Born in Bakersfield in 1936, Shirley Pettibone is one of the few Natives Californian artists to have worked within the sphere of the Los Angeles avant garde in the 60’s. She studies at the Otis Art Institute where she works on ambitious assemblage pieces. It is there that she meets and marries artist Richard Pettibone.

Abandoning the traditional rectilinear canvas support, Pettibone finds a like sensibility in the company of assemblage artists such as Wallace Berman and George Herms. She presents works in a solo exhibition at Aura Gallery in 1963 that includes a series of drawings that showcase the artist’s unabashedly feminist sensibility.

In the mid 60’s, she initiates a series of works using the silkscreen printing technique. Shirley chose to explore themes that would become a staple of her later photorealist works. The resulting paintings are presented in a group exhibition titled “Four” at the California State College, Fine Arts Gallery in 1966. In the catalogue page reserved to her work Pettibone writes as an artist statement: “Water water. Water water water water. Water water water water water water. Clouds clouds clouds clouds clouds clouds. Clouds clouds clouds clouds clouds clouds. Clouds clouds. Clouds clouds.”

Clouds and Mountains silkscreen paintings from 1965-68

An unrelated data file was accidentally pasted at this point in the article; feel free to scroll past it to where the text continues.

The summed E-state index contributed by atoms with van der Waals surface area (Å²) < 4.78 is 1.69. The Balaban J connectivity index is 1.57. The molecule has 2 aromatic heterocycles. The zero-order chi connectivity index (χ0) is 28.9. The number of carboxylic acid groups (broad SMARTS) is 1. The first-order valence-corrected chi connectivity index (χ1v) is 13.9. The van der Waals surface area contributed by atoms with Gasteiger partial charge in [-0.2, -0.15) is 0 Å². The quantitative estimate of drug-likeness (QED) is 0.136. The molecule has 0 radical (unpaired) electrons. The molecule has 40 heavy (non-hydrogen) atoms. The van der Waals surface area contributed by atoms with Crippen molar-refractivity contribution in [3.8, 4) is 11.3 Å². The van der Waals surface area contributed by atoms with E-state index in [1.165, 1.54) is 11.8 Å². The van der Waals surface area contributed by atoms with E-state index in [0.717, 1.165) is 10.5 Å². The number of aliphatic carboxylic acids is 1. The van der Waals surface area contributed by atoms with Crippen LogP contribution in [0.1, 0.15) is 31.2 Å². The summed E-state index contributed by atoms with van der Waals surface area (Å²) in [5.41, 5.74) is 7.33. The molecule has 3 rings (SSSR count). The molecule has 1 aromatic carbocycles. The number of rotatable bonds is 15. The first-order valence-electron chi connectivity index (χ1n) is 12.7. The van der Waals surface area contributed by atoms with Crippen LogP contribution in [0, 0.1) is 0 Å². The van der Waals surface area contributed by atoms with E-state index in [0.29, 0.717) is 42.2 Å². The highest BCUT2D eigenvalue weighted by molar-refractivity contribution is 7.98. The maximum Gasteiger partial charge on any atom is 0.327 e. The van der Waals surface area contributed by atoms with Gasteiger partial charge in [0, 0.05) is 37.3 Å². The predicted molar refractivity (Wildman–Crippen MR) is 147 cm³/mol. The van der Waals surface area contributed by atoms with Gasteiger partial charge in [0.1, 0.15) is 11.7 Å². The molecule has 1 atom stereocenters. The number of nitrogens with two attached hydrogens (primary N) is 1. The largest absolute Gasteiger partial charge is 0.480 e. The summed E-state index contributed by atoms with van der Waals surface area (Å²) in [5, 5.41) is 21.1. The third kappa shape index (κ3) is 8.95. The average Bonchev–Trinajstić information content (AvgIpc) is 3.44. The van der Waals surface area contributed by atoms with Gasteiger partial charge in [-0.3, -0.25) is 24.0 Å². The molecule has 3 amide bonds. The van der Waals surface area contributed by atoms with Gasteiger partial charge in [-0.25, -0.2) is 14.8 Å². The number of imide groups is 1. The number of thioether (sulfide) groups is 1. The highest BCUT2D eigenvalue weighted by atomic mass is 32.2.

In an artist statement written in the latter part of her career, Pettibone reflected on these early works and saw them in a continuum of her later research. She wrote:

“I began creating original work around 1961. At the time I felt it was impossible to do flat paintings anymore, that real objects reflected substance, but I was adding magic by painting them with additional imagery. An early series of collaged drawings with paint included parts of photographs of nude women. I regard these as a poetic, enigmatic celebration of Woman as a personal statement. At this time, I also began exploring the possibilities of using polyester resin as a stiffening agent for cloth in my three-dimensional paintings to convey strength. I did a series of rumpled images with ambiguous content including flower and body parts. These pieces were both a celebration of the feminine and a protest against the conformity of the constrictive 1950’s.”